Original WWII British PIAT Anti-Tank Bomb Launcher Deactivated Round Dated April 1945 - Mint Condition

Item Description

Original Item: Only one available. Totally inert and demilitarized according to BATF guidelines with hollow body and inert fuse. This is a fantastic British WWII PIAT Anti-Tank Bomb Launcher HEAT (high explosive anti-tank) "Bomb" round. It still has the original "ordnance tan" paint to match the launcher, which is in excellent condition. Not available for Export.

This round is in excellent mint condition, and has British ordnance markings on many components. The round itself is dated 4 / 45 (April, 1944) on the side of projection sleeve above the fins. The fin assembly is also dated 4/45. The top of the round unscrews, and a lot of the internal structures are still present, which were designed to direct the explosive force.

This is a fantastic deactivated HEAT type PIAT round, one of only a few that we have ever had, and it is a mint condition example! Ready to display!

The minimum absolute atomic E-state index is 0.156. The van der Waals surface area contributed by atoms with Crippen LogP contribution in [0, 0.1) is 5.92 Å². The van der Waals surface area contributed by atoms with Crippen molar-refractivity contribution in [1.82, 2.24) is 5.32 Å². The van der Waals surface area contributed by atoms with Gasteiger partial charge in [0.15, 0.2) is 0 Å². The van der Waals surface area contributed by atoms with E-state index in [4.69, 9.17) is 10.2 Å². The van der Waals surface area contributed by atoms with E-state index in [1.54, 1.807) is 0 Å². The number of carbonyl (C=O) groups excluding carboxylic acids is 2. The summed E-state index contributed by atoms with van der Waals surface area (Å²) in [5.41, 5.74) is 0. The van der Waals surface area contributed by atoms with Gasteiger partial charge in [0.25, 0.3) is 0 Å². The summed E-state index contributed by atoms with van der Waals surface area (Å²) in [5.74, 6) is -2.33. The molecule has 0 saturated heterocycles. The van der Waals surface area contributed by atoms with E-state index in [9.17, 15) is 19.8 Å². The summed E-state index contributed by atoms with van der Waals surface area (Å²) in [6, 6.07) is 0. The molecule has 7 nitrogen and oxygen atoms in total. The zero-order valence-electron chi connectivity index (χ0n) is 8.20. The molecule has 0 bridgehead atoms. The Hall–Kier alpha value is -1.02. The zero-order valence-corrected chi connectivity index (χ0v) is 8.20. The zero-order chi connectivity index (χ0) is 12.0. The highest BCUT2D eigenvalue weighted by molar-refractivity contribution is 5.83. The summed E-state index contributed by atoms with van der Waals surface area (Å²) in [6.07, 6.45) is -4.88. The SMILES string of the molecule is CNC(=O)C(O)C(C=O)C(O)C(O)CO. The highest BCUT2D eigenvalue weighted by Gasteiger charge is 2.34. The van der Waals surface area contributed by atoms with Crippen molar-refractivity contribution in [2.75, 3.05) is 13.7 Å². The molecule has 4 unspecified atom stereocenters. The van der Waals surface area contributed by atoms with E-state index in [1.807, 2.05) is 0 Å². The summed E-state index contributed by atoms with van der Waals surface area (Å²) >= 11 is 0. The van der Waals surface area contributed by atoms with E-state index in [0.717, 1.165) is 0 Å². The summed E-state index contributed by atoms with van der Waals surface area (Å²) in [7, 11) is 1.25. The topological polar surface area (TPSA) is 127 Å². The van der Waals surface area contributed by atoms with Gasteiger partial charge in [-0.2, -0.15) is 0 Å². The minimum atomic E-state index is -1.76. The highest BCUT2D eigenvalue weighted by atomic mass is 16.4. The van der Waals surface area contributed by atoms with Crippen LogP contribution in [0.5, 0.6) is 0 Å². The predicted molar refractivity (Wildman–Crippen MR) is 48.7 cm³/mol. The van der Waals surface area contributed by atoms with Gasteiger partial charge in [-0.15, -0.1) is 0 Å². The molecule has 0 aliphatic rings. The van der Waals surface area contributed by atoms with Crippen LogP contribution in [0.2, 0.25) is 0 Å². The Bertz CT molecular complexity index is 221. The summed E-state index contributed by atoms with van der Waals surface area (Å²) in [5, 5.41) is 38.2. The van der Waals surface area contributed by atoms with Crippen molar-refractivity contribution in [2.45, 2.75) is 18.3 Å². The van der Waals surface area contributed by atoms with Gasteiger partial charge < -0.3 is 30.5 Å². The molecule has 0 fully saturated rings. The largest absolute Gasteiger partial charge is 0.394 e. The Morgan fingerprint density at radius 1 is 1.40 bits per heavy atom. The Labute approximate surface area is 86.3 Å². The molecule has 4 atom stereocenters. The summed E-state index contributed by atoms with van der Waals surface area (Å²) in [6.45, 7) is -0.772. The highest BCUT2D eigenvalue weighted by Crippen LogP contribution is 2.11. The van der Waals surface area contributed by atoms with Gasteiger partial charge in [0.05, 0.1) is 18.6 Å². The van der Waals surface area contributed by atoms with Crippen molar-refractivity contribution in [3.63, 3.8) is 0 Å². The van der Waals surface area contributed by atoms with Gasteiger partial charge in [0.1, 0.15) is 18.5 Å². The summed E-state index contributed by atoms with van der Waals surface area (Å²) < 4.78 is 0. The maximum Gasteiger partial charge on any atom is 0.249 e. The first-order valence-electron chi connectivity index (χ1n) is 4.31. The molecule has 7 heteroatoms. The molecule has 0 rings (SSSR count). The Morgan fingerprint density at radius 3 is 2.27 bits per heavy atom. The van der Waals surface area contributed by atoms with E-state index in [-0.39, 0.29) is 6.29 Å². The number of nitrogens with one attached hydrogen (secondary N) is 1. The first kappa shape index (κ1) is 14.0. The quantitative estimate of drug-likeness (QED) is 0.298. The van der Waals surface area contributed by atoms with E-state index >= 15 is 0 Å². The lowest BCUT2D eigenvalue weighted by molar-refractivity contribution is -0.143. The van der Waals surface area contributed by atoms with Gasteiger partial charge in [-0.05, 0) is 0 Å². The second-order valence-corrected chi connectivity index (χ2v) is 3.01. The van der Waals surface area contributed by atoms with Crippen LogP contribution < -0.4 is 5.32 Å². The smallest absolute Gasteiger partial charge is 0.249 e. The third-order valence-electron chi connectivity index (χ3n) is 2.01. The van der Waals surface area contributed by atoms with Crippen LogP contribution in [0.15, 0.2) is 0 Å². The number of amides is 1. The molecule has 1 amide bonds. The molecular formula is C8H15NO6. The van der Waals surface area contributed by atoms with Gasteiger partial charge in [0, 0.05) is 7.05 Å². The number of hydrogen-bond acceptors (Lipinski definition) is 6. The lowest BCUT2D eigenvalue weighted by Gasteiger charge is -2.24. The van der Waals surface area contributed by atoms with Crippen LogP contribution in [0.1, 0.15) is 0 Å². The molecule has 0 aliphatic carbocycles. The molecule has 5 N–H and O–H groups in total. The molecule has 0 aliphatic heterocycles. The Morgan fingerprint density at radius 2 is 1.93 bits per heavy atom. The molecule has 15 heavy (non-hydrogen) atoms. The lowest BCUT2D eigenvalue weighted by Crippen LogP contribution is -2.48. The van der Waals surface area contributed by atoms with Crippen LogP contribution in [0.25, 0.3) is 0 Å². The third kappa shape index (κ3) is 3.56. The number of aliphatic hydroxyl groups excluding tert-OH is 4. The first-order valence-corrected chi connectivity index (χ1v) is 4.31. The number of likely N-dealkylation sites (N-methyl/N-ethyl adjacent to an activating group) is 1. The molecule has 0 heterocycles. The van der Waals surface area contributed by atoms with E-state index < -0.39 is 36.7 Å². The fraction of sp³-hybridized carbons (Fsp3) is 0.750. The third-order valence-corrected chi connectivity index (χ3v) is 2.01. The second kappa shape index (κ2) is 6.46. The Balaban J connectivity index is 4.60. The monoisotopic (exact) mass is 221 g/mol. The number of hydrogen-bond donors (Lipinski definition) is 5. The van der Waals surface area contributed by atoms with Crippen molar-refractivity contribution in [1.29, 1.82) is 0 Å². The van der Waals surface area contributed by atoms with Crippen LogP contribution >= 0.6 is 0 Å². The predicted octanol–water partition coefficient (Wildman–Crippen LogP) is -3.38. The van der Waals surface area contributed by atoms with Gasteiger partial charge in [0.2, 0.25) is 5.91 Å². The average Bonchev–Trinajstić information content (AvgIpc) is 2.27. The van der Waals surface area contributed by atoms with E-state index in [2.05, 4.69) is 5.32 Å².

The Projector, Infantry, Anti Tank (PIAT) was a British anti-tank weapon developed during the Second World War. The PIAT was designed in response to the British Army's need for a more effective hand-held infantry anti-tank weapon. It consisted of a steel tube, a trigger mechanism and firing spring, and was based on the spigot mortar system; instead of using a propellant to directly fire a round, the spring was cocked and tightened. When the trigger was pulled, it released the spring that pushed the spigot forward into the rear of the bomb. This detonated the propellant in the bomb itself, which was then thrown forward off the spigot. It possessed an effective range of approximately 100 yards (90 m).

This system meant that the PIAT had several advantages, which included a lack of muzzle smoke to reveal the position of the user, the ability to fire it from inside buildings, and an inexpensive barrel. The PIAT entered service in 1943, and was first used during the Allied invasion of Sicily that year; it remained in use with British and Commonwealth forces until the early 1950s, when it was replaced by the American bazooka. A large number of PIATs were supplied to the Soviet Union through Lend Lease, and it was also used by the French resistance and the Polish Underground. The Israeli Haganah used PIATs during the 1948 Arab-Israeli War. Six members of the British and Commonwealth armed forces received Victoria Crosses whilst using the PIAT in combat.

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